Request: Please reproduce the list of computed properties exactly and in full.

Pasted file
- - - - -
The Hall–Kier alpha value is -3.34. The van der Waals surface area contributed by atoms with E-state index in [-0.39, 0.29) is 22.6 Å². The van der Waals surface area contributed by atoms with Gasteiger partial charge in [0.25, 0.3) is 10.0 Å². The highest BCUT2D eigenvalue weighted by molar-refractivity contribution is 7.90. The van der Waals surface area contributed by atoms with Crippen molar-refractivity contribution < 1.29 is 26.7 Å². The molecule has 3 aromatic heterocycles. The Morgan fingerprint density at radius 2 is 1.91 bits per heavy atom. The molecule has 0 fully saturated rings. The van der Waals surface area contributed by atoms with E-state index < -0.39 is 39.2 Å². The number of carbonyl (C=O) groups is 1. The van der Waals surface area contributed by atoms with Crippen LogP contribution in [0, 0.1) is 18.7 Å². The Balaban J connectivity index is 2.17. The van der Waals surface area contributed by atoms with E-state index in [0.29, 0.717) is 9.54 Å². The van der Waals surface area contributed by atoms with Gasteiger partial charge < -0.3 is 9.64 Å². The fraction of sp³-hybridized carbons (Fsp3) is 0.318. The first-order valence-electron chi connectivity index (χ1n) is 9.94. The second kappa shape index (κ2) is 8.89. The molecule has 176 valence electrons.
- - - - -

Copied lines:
The Hall–Kier alpha value is -3.34. The van der Waals surface area contributed by atoms with E-state index in [-0.39, 0.29) is 22.6 Å². The van der Waals surface area contributed by atoms with Gasteiger partial charge in [0.25, 0.3) is 10.0 Å². The highest BCUT2D eigenvalue weighted by molar-refractivity contribution is 7.90. The van der Waals surface area contributed by atoms with Crippen molar-refractivity contribution < 1.29 is 26.7 Å². The molecule has 3 aromatic heterocycles. The Morgan fingerprint density at radius 2 is 1.91 bits per heavy atom. The molecule has 0 fully saturated rings. The van der Waals surface area contributed by atoms with E-state index < -0.39 is 39.2 Å². The number of carbonyl (C=O) groups is 1. The van der Waals surface area contributed by atoms with Crippen LogP contribution in [0, 0.1) is 18.7 Å². The Balaban J connectivity index is 2.17. The van der Waals surface area contributed by atoms with E-state index in [0.29, 0.717) is 9.54 Å². The van der Waals surface area contributed by atoms with Gasteiger partial charge < -0.3 is 9.64 Å². The fraction of sp³-hybridized carbons (Fsp3) is 0.318. The first-order valence-electron chi connectivity index (χ1n) is 9.94. The second kappa shape index (κ2) is 8.89. The molecule has 176 valence electrons.